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Spring 2017

Saving Energy through Light Control

New materials can reduce energy consumption with the flip of a switch

Manuel A. Ortuño

Change of a metal-organic framework (honeycomb) from transparent to opaque upon an electric current. Image: Manuel A. Ortuño, ICDC EFRC

Tired of inconvenient blinds and shades? Switch to smart glass, windows that get dark on bright days and turn clear on cloudy ones. Researchers at the Center for Excitonics took advantage of the fundamental properties of molecules to design a material that changes from transparent to opaque (and vice versa) within only a few seconds.

If someone asks you which sector of modern American life is the most energy demanding, what would you say? Industry? Transportation, maybe? Well, not quite. According to the Energy Information Administration, in 2015, residential and commercial buildings consumed half of all the energy produced in the United States. Making our neighborhoods comfortable costs us a lot of energy, but the proper control of sunlight can drastically reduce heating and cooling costs. Along these lines, the versatile chemical composition and high porosity of metal-organic frameworks (MOFs for short) make them suitable for a broad variety of applications.

Metal-organic frameworks are sponge-like, porous materials formed by an extended network of metallic centers (nodes) tied together with organic molecules (linkers). The MOF used in this study resembles a honeycomb as shown in the figure, where the hexagon vertices are nodes and the edges are linkers. Both components are key to the success of the material.

No more blinds. There is a particular family of molecules that can change color under an applied electric current. Based on that idea, the researchers prepared a MOF using one of those color-changing molecules as the linker. The new design worked nicely. With an applied voltage, the MOF transitioned from transparent to opaque and vice versa, as shown in the figure.

But wait, here is where the unique nature of MOFs really pays off. While other compounds need several minutes to change color, the MOF only takes a few seconds. The high efficiency comes from its sponge-like structure, which allows a fast movement of charged species within the pores of the material.

Before throwing all your blinds and shades away, we first need to apply a MOF coating on glass to further develop smart window applications. Now the other component of the MOF — the metallic node — enters into play. The researchers found that the MOF with nickel nodes adhered to glass faster than its magnesium counterpart. The rapid growth produces a smooth, thin film on glass that greatly improves the optical properties of the nickel-based material.

Clear sight to the future of energy savings. This study demonstrates the potential of MOFs as energy-efficient materials. The fast and nearly complete transition from transparent to dark holds promise to design new technologies for elevators, screen projectors, aircrafts, and trains. To paraphrase the old saying: In the country of blinds, MOFs are the new kings.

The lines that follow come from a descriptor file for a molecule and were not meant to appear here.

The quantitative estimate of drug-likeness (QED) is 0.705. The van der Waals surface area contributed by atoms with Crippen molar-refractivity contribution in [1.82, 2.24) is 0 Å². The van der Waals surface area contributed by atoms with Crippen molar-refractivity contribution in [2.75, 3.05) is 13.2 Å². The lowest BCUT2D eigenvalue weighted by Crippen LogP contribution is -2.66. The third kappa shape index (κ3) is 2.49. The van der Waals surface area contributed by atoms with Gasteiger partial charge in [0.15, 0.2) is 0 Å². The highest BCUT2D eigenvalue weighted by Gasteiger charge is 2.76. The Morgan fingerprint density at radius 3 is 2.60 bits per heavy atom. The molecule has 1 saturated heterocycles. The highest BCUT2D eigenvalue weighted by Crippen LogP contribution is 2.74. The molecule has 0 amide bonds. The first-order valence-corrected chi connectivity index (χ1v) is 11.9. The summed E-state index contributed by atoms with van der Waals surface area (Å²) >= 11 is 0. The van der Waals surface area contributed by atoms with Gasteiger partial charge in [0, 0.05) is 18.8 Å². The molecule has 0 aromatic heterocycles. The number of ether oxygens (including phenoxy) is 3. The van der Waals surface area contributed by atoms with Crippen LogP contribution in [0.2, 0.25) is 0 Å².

Acknowledgments

Fundamental studies of opto-electronic properties of MOFs were supported by the Center for Excitonics, an Energy Frontier Research Center funded by the U.S. Department of Energy, Office of Science, Office of Basic Energy Sciences. Translational support for developing smart windows from color-changing MOFs was provided by a cooperative agreement between the Masdar Institute of Science and Technology (Abu Dhabi) and the Massachusetts Institute of Technology. K.A. acknowledges Saudi Aramco for financial support during graduate studies.

More Information

AlKaabi K, CR Wade, and M Dincӑ. 2016. “Transparent-to-Dark Electrochromic Behavior in Naphthalene-Diimide-Based Mesoporous MOF-74 Analogs.” Chem 1(2):264-272. DOI: 10.1016/j.chempr.2016.06.013

About the author(s):

  • Manuel A. Ortuño is a postdoctoral researcher in computational chemistry at the University of Minnesota in the Cramer group. He is also a member of the Inorganometallic Catalyst Design Center (ICDC). His research focuses on understanding reaction mechanisms to design new catalysts, from the molecular level (homogeneous catalysis) to material science (metal–organic frameworks).

Clearly Seeing the Science

Clear material darkens in seconds, potentially making windows more energy efficient

A porous material, with a honeycomb-esque structure, quickly changes from transparent to opaque when it meets an electrical current. Image: Nathan Johnson, Pacific Northwest National Lab

Buildings consumed half of all the energy produced in the United States in 2015, according to the Energy Information Administration. Smart windows that regulate how much sunlight (and heat) windows allow in could improve buildings’ energy efficiency. The challenge is taking the windows from dark to clear quickly. Scientists built a material that darkens when an electrical current is applied. The sponge-like, porous material easily adheres to glass in thin, smooth films. While other compounds need several minutes to darken, the new material takes a few seconds. The fast and nearly complete change from transparent to dark holds promise for windows and more. The researchers were from the Center for Excitonics, an Energy Frontier Research Center led by the Massachusetts Institute of Technology.

More Information

AlKaabi K, CR Wade, and M Dincӑ. 2016. “Transparent-to-Dark Electrochromic Behavior in Naphthalene-Diimide-Based Mesoporous MOF-74 Analogs.” Chem 1(2):264-272. DOI: 10.1016/j.chempr.2016.06.013

Disclaimer: The opinions in this newsletter are those of the individual authors and do not represent the views or position of the Department of Energy.